Identifying Latent Groups of Individuals with First Episode Psychosis Based on Social Relationships: A Reconsideration of Social Functioning Public Deposited

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  • March 21, 2019
  • Gagen, Emily
    • Affiliation: College of Arts and Sciences, Department of Psychology and Neuroscience
  • First episode psychosis (FEP) occurs at an important developmental time for adolescents and young adults when social relationships are of particular importance. The concept of social functioning in psychosis has frequently utilized concepts from the chronic serious mental illness (SMI) literature and as such, can lack emphasis on these relationships as being critical components of an individual’s illness and recovery. Ascertaining potential patterns of social functioning in FEP individuals can help guide treatment and identify important ways in which individuals differ in this area. The current study used latent class analysis (LCA) to identify subgroups of FEP individuals presenting for treatment at three coordinated specialty care clinics (n=134). Groups were identified based on satisfaction with social relationships and frequency of in-person and electronic communication with peers, family, and significant others. Groups were further characterized using demographic and clinical features. Linear and multinomial logistic regression models were utilized to determine the potential predictive relationships between duration of untreated psychosis (DUP), class membership, and for a subset of the sample, 6-month outcomes. Treatment goals set at baseline were also examined for their potential relationship to 6-month outcomes. LCA resulted in three classes: Class 1 (Dissatisfied) demonstrated the least satisfaction with their social relationships, reported the least frequent contact with others and greatest degree of symptom severity, particularly with regard to depression and avolition. Class 2 (Satisfied) reported the greatest degree of satisfaction and reported frequent contact with peers and family, as well as the lowest degree of symptom severity. Class 3 (In-Between) reported mixed satisfaction and dissatisfaction as well as some contact with peers and family and moderate levels of symptoms. DUP was not found to be a significant predictor of class membership or of 6-month outcomes. Neither class membership nor treatment goals were predictive of 6-month outcomes. Results are consistent with previous efforts in this area, and they extend the findings of other studies that have based classification on premorbid adjustment. Nuanced approaches to defining social functioning in FEP are indicated, as are varied approaches to treatment based on objective and subjective indicators of social interactions and social relationships.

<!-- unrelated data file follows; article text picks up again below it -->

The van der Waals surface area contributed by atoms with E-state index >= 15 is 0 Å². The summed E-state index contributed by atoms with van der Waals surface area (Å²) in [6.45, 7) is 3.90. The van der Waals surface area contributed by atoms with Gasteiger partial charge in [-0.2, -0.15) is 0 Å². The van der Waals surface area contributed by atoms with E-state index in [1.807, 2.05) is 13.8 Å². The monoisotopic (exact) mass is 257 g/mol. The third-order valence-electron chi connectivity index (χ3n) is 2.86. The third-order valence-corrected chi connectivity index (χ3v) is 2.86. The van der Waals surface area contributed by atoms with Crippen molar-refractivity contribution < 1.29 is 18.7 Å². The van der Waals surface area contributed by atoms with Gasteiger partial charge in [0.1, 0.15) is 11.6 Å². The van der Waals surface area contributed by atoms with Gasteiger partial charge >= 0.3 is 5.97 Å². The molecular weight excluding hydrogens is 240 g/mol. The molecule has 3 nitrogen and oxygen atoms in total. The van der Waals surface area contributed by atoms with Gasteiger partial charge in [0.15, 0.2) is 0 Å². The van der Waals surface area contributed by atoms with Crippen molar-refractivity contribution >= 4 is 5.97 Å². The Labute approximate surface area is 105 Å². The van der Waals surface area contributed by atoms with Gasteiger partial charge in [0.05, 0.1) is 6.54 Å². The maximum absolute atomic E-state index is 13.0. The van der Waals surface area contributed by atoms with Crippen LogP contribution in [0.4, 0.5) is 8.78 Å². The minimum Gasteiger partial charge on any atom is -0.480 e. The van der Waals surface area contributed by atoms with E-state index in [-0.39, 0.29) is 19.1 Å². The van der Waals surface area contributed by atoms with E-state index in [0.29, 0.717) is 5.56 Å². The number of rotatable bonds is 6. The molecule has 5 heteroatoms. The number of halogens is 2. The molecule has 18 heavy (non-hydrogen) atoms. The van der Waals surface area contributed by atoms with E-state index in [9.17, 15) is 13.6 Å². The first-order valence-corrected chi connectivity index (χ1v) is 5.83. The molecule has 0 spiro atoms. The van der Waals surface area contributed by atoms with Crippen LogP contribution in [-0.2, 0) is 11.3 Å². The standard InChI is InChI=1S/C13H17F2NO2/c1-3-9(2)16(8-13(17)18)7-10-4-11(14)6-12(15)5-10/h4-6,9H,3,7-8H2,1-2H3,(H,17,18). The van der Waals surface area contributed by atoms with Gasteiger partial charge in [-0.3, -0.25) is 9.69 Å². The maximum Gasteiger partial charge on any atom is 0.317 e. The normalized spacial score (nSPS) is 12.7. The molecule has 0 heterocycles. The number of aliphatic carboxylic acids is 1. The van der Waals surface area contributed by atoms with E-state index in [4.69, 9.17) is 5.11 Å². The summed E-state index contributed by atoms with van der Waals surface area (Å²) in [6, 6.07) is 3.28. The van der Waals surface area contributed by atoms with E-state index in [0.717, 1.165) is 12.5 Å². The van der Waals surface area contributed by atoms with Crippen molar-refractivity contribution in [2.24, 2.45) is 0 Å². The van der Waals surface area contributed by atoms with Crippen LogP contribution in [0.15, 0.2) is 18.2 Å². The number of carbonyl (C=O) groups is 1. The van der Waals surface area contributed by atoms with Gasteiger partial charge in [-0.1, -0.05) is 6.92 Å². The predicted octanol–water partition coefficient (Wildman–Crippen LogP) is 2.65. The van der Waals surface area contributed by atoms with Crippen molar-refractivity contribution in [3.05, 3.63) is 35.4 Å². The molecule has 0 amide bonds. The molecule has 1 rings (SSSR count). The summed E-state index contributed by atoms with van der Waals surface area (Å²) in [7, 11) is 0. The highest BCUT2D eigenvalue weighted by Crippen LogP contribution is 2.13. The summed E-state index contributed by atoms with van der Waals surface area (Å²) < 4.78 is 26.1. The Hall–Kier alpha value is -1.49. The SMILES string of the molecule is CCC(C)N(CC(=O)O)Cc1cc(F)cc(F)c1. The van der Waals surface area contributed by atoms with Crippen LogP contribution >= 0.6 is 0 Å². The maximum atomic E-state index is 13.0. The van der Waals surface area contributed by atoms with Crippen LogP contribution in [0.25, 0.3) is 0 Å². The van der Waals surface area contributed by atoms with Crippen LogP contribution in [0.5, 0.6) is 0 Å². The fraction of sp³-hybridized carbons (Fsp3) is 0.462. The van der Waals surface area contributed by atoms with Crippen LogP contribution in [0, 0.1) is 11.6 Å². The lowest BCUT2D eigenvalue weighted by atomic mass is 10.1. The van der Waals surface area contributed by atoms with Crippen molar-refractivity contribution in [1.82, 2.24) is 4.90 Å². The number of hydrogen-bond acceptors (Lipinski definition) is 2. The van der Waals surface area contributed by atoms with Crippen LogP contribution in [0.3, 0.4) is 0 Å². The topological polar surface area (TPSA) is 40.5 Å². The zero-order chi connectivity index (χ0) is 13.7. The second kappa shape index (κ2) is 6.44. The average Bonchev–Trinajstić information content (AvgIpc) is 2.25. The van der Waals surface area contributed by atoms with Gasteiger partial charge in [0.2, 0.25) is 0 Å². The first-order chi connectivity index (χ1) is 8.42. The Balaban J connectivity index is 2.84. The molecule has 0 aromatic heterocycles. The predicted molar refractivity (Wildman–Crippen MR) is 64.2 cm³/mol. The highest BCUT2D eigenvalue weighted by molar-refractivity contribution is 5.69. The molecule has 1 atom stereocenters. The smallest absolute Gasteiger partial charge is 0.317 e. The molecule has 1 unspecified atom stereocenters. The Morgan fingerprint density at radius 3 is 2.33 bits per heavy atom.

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Rights statement
  • In Copyright
  • Algoe, Sara
  • Baucom, Donald
  • Wise, Erica
  • Perkins, Diana
  • Jones, Deborah
  • Penn, David
  • Doctor of Philosophy
Degree granting institution
  • University of North Carolina at Chapel Hill Graduate School
Graduation year
  • 2018

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